Virgin SoilPaperback New York Review Books Classics
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- Publisher: NYRB Classics
- Format: Paperback | 368 pages
- Dimensions: 122mm x 201mm x 20mm | 408g
- Publication date: 1 September 2000
- Publication City/Country: New York
- ISBN 10: 0940322455
- ISBN 13: 9780940322455
- Edition statement: Revised ed.
- Sales rank: 339,394
Turgenev was the most liberal-spirited and unqualifiedly humane of all the great nineteenth-century Russian novelists, and in Virgin Soil, his biggest and most ambitious work, he sought to balance his deep affection for his country and his people with his growing apprehensions about what their future held in store. At the heart of the book is the story of a young man and a young woman, torn between love and politics, who struggle to make headway against the complacency of the powerful, the inarticulate misery of the powerless, and the stifling conventions of provincial life. This rich and complex book, at once a love story, a devastating, and bitterly funny social satire, and, perhaps most movingly of all, a heartfelt celebration of the immense beauty of the Russian countryside, is a tragic masterpiece in which one of the world's finest novelists confronts the enduring question of the place of happiness in a political world.
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Ivan Sergeyevich Turgenev (1818-1883) was born into a wealthy family of the Russian landed gentry and educated in Moscow, St. Petersburg, and Berlin. He made his name as a writer with A Sportsman's Sketches, an unvarnished picture of Russian country life that is said to have influenced Tsar Alexander II's decision to liberate the serfs. In later years, Turgenev lived in Europe, returning only rarely to his native country. He was the author of poems, stories, plays, and six novels, the most celebrated of which include Fathers and Sons, Rudin, and On the Eve.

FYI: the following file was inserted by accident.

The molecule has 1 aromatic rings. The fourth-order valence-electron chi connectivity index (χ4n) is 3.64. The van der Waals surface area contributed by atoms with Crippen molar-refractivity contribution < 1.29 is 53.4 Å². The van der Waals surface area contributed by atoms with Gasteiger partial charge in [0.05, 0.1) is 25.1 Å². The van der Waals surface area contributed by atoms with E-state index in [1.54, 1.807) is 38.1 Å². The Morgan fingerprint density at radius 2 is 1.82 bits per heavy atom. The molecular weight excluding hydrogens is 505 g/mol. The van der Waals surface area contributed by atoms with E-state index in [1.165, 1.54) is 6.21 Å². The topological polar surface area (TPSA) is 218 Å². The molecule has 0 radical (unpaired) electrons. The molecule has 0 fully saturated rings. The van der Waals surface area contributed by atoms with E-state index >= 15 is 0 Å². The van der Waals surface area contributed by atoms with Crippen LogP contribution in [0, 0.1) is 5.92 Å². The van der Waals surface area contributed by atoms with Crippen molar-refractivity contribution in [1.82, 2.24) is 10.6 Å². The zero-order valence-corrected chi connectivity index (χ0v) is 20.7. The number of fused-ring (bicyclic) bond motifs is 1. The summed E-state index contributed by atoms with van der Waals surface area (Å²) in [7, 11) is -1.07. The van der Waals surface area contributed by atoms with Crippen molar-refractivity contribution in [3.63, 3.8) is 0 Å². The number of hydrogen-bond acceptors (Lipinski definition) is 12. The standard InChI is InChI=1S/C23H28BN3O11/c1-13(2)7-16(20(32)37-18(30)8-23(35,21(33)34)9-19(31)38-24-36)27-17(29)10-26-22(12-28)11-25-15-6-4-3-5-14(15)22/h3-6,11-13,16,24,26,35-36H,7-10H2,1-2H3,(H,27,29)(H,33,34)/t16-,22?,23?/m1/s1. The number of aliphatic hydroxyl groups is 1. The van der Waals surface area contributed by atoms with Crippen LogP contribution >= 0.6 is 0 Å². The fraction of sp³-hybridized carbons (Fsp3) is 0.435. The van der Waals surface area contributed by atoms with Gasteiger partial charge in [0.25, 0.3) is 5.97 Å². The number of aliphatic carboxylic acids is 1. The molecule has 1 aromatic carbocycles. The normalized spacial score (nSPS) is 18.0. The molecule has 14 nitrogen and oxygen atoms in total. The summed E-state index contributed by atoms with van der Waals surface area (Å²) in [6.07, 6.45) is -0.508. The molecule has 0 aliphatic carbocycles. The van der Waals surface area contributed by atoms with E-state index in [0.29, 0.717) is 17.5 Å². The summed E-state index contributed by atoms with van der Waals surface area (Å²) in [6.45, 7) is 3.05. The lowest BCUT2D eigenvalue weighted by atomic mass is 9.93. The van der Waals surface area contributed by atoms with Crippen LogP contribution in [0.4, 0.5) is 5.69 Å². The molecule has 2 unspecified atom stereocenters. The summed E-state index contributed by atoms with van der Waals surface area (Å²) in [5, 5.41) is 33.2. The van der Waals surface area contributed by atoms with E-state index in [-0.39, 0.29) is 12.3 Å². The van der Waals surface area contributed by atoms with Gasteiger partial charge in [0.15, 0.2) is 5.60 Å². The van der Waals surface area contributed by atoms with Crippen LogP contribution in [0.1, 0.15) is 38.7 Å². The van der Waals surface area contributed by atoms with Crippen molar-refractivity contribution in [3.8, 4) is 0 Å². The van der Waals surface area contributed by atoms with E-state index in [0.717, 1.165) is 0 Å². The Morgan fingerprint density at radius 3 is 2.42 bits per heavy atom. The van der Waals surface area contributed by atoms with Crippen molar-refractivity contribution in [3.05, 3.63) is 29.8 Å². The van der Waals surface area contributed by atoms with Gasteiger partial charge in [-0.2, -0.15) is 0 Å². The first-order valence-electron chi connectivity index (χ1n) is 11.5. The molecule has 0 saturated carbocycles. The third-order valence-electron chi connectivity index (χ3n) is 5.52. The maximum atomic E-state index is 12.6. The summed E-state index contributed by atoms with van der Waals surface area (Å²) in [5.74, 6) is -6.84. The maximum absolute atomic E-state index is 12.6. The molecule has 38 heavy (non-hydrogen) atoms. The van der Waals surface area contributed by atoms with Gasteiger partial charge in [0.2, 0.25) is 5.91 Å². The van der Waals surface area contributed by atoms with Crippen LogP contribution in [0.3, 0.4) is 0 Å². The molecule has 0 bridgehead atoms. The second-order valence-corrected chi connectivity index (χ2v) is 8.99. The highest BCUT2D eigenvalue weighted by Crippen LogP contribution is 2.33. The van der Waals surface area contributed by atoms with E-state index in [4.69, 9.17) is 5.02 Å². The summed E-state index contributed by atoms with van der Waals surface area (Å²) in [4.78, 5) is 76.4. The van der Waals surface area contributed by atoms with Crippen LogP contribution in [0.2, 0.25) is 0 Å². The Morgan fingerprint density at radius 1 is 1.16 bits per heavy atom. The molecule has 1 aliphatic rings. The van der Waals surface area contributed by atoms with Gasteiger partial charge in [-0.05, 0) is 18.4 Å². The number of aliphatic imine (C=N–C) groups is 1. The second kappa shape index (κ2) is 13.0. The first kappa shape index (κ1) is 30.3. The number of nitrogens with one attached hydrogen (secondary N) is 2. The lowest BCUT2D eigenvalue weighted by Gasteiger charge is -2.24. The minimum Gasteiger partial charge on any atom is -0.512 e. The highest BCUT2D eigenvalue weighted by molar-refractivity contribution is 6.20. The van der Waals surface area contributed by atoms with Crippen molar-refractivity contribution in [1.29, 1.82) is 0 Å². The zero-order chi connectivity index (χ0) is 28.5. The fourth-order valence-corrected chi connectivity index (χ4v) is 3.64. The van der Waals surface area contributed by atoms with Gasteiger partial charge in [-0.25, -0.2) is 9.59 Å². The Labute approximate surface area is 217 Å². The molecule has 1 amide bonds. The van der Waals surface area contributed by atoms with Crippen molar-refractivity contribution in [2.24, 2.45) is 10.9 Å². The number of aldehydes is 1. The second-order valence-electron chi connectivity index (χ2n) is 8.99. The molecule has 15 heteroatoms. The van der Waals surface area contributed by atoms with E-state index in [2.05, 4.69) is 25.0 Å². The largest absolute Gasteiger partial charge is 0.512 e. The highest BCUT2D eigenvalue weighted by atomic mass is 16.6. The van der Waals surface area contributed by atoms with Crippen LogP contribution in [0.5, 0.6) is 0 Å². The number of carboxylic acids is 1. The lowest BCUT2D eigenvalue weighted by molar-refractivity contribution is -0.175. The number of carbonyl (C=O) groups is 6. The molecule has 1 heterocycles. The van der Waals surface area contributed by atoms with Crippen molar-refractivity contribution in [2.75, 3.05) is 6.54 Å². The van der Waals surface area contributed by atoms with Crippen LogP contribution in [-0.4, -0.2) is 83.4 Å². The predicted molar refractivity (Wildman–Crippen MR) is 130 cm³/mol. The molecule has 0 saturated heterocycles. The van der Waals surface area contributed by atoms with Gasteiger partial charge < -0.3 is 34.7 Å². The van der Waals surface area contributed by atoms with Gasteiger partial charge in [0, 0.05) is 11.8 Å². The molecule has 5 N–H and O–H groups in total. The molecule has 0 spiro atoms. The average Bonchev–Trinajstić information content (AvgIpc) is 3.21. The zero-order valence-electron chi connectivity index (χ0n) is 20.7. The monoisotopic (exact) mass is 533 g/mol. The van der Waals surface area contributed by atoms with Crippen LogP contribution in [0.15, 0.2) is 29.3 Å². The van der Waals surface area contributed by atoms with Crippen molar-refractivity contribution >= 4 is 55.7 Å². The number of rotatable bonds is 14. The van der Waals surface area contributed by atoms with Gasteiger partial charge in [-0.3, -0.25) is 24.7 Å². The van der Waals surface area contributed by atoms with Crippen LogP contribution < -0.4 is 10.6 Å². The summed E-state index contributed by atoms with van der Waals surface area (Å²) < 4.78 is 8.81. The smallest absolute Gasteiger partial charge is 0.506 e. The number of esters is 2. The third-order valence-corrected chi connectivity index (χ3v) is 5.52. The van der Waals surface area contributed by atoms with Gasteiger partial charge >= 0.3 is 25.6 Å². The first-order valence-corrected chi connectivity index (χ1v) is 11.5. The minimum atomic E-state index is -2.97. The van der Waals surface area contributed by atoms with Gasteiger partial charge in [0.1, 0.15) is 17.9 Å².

Every class of society, every type of character, every degree of fortune, every phase of manners, passes through his hands; his imagination claims its property equally, in town and country, among rich and poor, among wise people and idiots, dilettanti and peasants, the tragic and the joyous, the probable and the grotesque. He has an eye for all our passions and a deeply sympathetic sense of the wonderful complexity of our souls.-- Henry James Turgenev's Russia is but a canvas on which the incomparable artist of humanity lays his colours and his forms in the great light and free air of the world....All his creations, fortunate and unfortunate, oppressed and oppressors, are human beings, not strange beasts in a menagerie or damned souls knocking themselves out in the stuffy darkness of mystical contradictions. They are human beings, fit to live, fit to suffer, fit to struggle, fit to win, fit to lose, in the endless and inspiring game of pursuing from day to day the ever-receding future.-- Joseph Conrad